Previous human studies have established a correlation between serum IGF-1 levels and bone mineral density (BMD) and defined serum IGF-1 as a risk factor for fracture. However, these studies have largely focused on BMD (a poor indicator of bone biology), have not explained how different bone traits (such as cortical and trabecular bone) correlate with serum IGF-1, nor how these traits are regulated by serum IGF-1. Animal studies of the GH/IGF axis were not able to distinguish between serum and local IGF-1 action, therefore very little data exists detailing the significance of serum IGF-1 and its complex formation in determining bone trait outcomes. Addressing those questions requires genetic dissection of the IGF-1 delivery components and therefore, the use of unique animal models that modulate delivery of IGF-1 rather than global changes or tissue specific changes in IGF-1 expression. We have recently generated two mouse models of serum IGF-1 deficiency which allow us to delineate the effects of serum IGF-1 levels and its delivery system on skeletal parameters in vivo;liver-specific IGF-1 deficient (LID) mice with 80% reduction in serum IGF-1 but normal IGF-1 expression in extra-hepatic/skeletal tissues, and the ALS knock out (ALSKO) mice, which exhibit 60% reduction in serum IGF-1 due to impaired ternary complex formation, thereby shortening IGF-1 half life. Despite the similar reductions in serum IGF-1 levels, LID and ALSKO mice have a very distinct skeletal phenotype. Both mutants show reduced BMD, however, LID mice preserve their trabecular bone, while ALSKO mice have a significant decrease in trabecular bone volume. Moreover, unlike the LIDs, ALSKO mice do not have an anabolic response to PTH, show impaired osteoclastogenesis and have increased marrow adiposity. Therefore, our hypothesis is that the IGF-1 delivery complex (with ALS), rather than circulating IGF-1 alone, determines skeletal acquisition and remodeling. We propose to 1. Determine the extent to which circulating IGF-1 impacts peak skeletal acquisition. 2. Determine the role of the IGF-1 ternary complex in skeletal growth and maintenance. 3. Define the mechanism/s by which circulating IGF-1 affects skeletal modeling and bone-turnover. We believe that the results of these studies will provide significant translational insight into understanding how circulating IGF-1 is a risk factor for a number of complex diseases including osteoporosis.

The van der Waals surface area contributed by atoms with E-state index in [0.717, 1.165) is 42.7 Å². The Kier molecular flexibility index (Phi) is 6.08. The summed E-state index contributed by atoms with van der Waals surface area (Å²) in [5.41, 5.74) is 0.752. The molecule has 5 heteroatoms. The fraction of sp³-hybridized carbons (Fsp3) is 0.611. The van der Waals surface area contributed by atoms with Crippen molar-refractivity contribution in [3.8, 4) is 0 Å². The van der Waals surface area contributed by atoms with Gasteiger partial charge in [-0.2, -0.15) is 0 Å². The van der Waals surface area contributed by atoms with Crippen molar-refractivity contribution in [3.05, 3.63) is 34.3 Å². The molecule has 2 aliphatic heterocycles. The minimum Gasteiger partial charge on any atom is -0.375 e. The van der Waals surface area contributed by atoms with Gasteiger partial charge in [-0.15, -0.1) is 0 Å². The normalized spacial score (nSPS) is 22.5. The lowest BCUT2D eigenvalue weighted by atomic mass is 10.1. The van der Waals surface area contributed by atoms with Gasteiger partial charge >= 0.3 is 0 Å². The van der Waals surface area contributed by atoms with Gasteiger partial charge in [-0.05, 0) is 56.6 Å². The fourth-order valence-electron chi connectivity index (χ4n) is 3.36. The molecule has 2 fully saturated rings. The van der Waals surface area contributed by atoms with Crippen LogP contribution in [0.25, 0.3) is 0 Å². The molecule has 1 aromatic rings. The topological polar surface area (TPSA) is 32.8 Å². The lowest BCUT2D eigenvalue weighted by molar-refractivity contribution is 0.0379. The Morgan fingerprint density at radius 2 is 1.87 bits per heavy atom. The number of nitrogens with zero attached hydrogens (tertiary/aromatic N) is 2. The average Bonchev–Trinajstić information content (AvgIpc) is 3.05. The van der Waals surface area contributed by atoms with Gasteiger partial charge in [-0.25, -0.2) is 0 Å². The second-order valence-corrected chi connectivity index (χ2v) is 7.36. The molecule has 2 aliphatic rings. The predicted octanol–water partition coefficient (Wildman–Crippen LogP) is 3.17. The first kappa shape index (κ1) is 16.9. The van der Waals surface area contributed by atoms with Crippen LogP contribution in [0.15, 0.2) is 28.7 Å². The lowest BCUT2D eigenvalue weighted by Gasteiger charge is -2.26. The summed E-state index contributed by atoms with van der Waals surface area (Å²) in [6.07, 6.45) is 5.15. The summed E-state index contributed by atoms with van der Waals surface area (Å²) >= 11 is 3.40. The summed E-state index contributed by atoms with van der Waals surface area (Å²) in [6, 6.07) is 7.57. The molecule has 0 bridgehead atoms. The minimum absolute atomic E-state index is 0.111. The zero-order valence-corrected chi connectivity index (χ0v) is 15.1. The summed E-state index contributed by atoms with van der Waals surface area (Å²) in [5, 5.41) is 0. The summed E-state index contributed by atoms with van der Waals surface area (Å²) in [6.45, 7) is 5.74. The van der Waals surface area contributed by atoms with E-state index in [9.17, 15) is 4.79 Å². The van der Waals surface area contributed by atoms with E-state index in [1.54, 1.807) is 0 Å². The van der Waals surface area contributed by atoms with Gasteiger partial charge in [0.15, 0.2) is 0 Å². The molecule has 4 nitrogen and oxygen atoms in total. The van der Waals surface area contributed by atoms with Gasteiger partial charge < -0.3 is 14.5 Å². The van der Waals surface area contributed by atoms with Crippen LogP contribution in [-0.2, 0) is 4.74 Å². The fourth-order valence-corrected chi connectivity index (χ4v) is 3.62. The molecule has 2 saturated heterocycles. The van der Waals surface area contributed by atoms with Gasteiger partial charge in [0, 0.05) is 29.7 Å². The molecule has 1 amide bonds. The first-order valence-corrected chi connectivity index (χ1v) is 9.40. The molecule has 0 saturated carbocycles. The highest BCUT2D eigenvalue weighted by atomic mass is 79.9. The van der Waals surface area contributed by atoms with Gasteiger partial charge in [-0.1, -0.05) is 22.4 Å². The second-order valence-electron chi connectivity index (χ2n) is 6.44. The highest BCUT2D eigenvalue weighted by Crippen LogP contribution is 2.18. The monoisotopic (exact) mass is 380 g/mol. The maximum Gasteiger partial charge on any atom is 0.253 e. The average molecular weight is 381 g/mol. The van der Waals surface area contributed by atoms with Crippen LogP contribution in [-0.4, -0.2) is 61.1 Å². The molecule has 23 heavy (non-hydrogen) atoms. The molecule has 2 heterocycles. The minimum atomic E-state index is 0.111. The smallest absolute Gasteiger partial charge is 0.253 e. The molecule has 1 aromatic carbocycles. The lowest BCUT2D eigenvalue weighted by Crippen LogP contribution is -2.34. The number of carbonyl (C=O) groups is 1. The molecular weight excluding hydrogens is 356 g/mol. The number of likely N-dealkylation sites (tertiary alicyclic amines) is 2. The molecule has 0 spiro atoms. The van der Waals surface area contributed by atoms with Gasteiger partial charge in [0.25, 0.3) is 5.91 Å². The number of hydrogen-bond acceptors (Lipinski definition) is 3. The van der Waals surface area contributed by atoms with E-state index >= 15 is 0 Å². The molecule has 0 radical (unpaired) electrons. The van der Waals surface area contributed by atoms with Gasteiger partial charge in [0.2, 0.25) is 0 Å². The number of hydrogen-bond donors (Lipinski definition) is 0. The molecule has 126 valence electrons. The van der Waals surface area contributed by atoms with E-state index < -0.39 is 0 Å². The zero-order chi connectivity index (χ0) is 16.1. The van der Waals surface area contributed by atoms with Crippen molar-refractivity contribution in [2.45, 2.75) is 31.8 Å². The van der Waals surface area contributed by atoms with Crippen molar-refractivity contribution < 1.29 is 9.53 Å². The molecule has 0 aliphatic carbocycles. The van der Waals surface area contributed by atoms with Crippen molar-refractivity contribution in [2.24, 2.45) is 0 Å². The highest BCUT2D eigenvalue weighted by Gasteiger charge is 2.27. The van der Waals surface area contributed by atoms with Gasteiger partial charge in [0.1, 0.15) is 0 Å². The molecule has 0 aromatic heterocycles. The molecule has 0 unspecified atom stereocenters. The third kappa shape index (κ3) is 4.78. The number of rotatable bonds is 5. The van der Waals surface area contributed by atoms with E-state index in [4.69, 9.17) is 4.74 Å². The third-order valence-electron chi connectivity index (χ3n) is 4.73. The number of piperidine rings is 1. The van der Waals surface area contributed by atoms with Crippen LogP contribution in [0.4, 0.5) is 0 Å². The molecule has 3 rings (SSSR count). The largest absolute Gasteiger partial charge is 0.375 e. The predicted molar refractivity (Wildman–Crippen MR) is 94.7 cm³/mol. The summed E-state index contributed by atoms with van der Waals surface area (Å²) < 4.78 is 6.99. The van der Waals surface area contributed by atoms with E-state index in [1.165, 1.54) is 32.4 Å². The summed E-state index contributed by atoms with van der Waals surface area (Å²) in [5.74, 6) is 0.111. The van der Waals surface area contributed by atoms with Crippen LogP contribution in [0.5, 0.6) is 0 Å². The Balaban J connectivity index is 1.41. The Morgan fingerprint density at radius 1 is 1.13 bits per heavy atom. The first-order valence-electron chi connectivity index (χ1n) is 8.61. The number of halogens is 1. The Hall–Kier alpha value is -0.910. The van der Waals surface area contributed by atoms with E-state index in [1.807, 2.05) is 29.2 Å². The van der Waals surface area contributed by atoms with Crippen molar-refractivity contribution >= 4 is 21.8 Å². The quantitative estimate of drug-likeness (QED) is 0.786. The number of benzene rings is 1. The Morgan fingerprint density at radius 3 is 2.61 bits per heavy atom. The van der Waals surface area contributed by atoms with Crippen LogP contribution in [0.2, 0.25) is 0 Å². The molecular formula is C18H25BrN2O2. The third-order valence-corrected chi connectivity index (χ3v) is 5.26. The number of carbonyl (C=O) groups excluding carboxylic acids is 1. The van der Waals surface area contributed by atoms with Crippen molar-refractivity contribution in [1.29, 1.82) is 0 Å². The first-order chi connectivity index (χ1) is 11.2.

National Institute of Health (NIH)
National Institute of Arthritis and Musculoskeletal and Skin Diseases (NIAMS)
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Skeletal Biology Development and Disease Study Section (SBDD)
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Sharrock, William J
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New York University
Other Basic Sciences
Schools of Dentistry
New York
United States
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